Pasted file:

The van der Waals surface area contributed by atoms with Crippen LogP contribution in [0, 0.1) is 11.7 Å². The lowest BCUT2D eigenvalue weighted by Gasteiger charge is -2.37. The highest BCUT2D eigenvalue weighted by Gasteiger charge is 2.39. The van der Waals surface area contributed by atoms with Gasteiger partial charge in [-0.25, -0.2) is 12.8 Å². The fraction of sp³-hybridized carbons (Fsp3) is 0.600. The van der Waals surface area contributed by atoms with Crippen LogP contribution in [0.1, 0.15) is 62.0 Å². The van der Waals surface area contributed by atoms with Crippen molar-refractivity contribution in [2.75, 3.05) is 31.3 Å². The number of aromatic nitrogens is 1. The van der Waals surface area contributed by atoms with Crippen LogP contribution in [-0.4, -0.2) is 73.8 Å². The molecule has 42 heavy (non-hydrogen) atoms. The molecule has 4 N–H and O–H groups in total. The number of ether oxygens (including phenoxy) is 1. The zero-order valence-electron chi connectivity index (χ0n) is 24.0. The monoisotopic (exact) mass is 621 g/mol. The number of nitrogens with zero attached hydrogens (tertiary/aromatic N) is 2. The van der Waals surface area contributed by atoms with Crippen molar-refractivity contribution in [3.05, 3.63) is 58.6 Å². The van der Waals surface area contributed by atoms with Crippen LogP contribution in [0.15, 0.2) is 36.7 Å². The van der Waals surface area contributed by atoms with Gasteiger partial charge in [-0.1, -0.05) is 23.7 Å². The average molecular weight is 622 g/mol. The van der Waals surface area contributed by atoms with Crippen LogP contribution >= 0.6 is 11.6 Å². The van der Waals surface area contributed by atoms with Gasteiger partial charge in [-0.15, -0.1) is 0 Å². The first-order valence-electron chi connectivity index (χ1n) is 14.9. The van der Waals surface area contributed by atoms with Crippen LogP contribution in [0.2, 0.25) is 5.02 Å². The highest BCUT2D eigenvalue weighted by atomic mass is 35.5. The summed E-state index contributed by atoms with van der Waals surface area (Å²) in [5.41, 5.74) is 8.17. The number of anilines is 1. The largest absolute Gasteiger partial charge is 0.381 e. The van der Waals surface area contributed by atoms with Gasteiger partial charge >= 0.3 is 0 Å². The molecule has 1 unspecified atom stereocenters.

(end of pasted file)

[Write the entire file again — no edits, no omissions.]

The van der Waals surface area contributed by atoms with Crippen LogP contribution in [0, 0.1) is 11.7 Å². The lowest BCUT2D eigenvalue weighted by Gasteiger charge is -2.37. The highest BCUT2D eigenvalue weighted by Gasteiger charge is 2.39. The van der Waals surface area contributed by atoms with Gasteiger partial charge in [-0.25, -0.2) is 12.8 Å². The fraction of sp³-hybridized carbons (Fsp3) is 0.600. The van der Waals surface area contributed by atoms with Crippen LogP contribution in [0.1, 0.15) is 62.0 Å². The van der Waals surface area contributed by atoms with Crippen molar-refractivity contribution in [2.75, 3.05) is 31.3 Å². The number of aromatic nitrogens is 1. The van der Waals surface area contributed by atoms with Crippen LogP contribution in [-0.4, -0.2) is 73.8 Å². The molecule has 42 heavy (non-hydrogen) atoms. The molecule has 4 N–H and O–H groups in total. The number of ether oxygens (including phenoxy) is 1. The zero-order valence-electron chi connectivity index (χ0n) is 24.0. The monoisotopic (exact) mass is 621 g/mol. The number of nitrogens with zero attached hydrogens (tertiary/aromatic N) is 2. The van der Waals surface area contributed by atoms with Crippen molar-refractivity contribution in [3.05, 3.63) is 58.6 Å². The van der Waals surface area contributed by atoms with Crippen LogP contribution in [0.15, 0.2) is 36.7 Å². The van der Waals surface area contributed by atoms with Gasteiger partial charge in [-0.1, -0.05) is 23.7 Å². The average molecular weight is 622 g/mol. The van der Waals surface area contributed by atoms with Crippen LogP contribution >= 0.6 is 11.6 Å². The van der Waals surface area contributed by atoms with Gasteiger partial charge in [-0.15, -0.1) is 0 Å². The first-order valence-electron chi connectivity index (χ1n) is 14.9. The van der Waals surface area contributed by atoms with Crippen LogP contribution in [0.2, 0.25) is 5.02 Å². The highest BCUT2D eigenvalue weighted by atomic mass is 35.5. The summed E-state index contributed by atoms with van der Waals surface area (Å²) in [5.41, 5.74) is 8.17. The number of anilines is 1. The largest absolute Gasteiger partial charge is 0.381 e. The van der Waals surface area contributed by atoms with Gasteiger partial charge >= 0.3 is 0 Å². The molecule has 1 unspecified atom stereocenters.